All steps involving certificate re-generation should be done on your Icinga 2 master instance.

 

Re-create your public CA certificate

This uses a small trick to just re-new an expired certificate.

  • Generate a CSR from an existing CA key pair (public and private key)
  • Sign the CSR with the CA’s private key

You’ll need to run both steps using OpenSSL CLI commands as we need to specify the v3 extensions including the CA:TRUE constraints. Note: The extensions must be specified as file content, the exact notation is shown below.

cd /var/lib/icinga2/ca

openssl x509 -x509toreq -in ca.crt -signkey ca.key -out regenerated-ca.csr

cat > icinga2-ext.cnf <<EOF
[v3]
basicConstraints = critical,CA:true
EOF

openssl x509 -in regenerated-ca.csr -out regenerated-ca.crt -signkey ca.key -req -days 5475 -extensions v3 -extfile icinga2-ext.cnf

mv ca.crt ca.crt.borked
mv regenerated-ca.crt ca.crt

5475 days is equal to 15 years, the same default the Icinga 2 cli commands use.

Copy the newly generated ca.crt certificate file to ALL your Icinga 2 instances into

  • /etc/icinga2/pki (Linux)
  • %ProgramData%\Icinga 2\etc\icinga 2\pki

If your clients do not use OpenSSL 1.1.0 yet, you can save this step for later. Sooner or later you will be bitten by this change, depending on distribution upgrades. Keep that in mind.

 

Re-create your client certificates

Note: Test if the re-generated ca.crt certificate already fixed the problem on one of your clients. This user reported that only the CA certificate was affected.

This works in a similar fashion like the CA key pair re-generation.

Create a CSR from the existing client key pair on the client:

openssl x509 -x509toreq -in client.crt -signkey client.key -out client.csr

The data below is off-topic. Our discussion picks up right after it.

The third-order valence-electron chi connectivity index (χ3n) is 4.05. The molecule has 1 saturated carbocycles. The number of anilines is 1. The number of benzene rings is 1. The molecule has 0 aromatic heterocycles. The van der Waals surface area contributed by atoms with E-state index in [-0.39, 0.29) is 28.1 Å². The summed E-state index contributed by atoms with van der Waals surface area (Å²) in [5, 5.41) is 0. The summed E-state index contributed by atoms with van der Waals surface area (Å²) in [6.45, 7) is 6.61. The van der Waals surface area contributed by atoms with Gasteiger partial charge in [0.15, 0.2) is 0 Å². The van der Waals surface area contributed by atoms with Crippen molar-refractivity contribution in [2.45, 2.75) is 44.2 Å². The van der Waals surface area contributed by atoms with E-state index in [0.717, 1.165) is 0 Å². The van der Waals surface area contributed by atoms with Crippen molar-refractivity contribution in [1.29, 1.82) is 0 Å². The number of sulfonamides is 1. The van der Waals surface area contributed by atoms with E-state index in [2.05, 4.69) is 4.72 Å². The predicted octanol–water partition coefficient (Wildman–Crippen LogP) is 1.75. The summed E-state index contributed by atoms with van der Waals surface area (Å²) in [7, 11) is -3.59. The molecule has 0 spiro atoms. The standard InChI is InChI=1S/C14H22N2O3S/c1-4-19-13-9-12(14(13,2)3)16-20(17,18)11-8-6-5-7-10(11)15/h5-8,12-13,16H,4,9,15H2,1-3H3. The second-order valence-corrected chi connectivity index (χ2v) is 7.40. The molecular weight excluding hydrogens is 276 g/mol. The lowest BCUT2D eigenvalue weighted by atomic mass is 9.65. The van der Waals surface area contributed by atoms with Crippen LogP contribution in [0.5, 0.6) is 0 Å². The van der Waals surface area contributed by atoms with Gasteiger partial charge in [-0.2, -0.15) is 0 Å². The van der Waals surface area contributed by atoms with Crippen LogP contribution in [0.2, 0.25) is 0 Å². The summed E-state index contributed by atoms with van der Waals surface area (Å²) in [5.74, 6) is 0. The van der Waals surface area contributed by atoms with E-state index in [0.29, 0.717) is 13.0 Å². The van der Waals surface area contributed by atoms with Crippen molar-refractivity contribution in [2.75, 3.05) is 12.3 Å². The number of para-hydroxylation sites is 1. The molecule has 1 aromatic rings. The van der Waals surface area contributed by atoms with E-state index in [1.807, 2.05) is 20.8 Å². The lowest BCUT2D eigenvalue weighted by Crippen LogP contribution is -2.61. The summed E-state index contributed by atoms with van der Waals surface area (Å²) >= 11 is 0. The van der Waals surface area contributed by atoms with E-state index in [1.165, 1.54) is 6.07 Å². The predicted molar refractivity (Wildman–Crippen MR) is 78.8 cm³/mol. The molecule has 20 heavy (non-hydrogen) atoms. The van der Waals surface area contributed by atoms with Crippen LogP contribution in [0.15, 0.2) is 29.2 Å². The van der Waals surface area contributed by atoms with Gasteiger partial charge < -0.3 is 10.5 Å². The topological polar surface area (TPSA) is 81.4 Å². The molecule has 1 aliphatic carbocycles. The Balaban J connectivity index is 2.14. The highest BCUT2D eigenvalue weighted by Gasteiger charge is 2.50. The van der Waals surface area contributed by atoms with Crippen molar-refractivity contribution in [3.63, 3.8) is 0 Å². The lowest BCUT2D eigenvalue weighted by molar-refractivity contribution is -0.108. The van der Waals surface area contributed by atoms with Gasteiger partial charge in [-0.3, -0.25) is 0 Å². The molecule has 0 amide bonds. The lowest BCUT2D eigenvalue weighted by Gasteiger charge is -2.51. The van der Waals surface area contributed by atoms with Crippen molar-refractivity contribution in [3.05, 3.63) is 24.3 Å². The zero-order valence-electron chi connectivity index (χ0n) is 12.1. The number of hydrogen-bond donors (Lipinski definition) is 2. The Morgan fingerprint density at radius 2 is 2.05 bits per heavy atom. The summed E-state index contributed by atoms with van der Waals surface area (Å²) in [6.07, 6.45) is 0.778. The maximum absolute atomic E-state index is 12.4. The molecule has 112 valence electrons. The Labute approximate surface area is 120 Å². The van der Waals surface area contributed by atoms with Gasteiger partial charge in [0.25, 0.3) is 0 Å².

openssl req -text -in client.csr

Copy the CSR to your Icinga 2 master where the CA private key is stored in /var/lib/icinga2/ca. Sign the certificate using the Icinga 2 CLI command:

icinga2 pki sign-csr --csr client.csr --cert client.crt

Copy the newly created client private and public certificates to your client into

  • /etc/icinga2/pki (Linux)
  • %ProgramData%\Icinga 2\etc\icinga 2\pki

 

Conclusion

You are likely not affected if you started to deploy your Icinga 2 cluster with > 2.4.x. Unfortunately the error was not visible back in 2015, and neither OpenSSL 1.1.0 was ready at that time to test and immediately throw an error.

If you are in the unlucky position that either your distribution upgrade to Debian Stretch or Windows with v2.7.0 broke several clients, immediately halt the upgrade procedure and fix the affected clients first. Also re-generate the master’s public CA certificate with the steps shown above. Then include the re-generated certificates in your upgrade procedure.

Keep in mind that upcoming distributions will highly likely incorporate OpenSSL 1.1.0 in the future (enterprise linux only in major versions, rolling distributions will receive it sooner). Stay safe by analysing your existing environment using this advisory, and fix your certificates before it bites you in five years or similar!

We need your help: Let us know inside the Github issue whether you are affected. If you are able to, share the client’s .crt, .key and ca.crt files with us via info(at)icinga.com or an Icinga partner before re-creating them on a client of yours. Or provide insights on how to reliably reproduce the issue for others. Thanks in advance!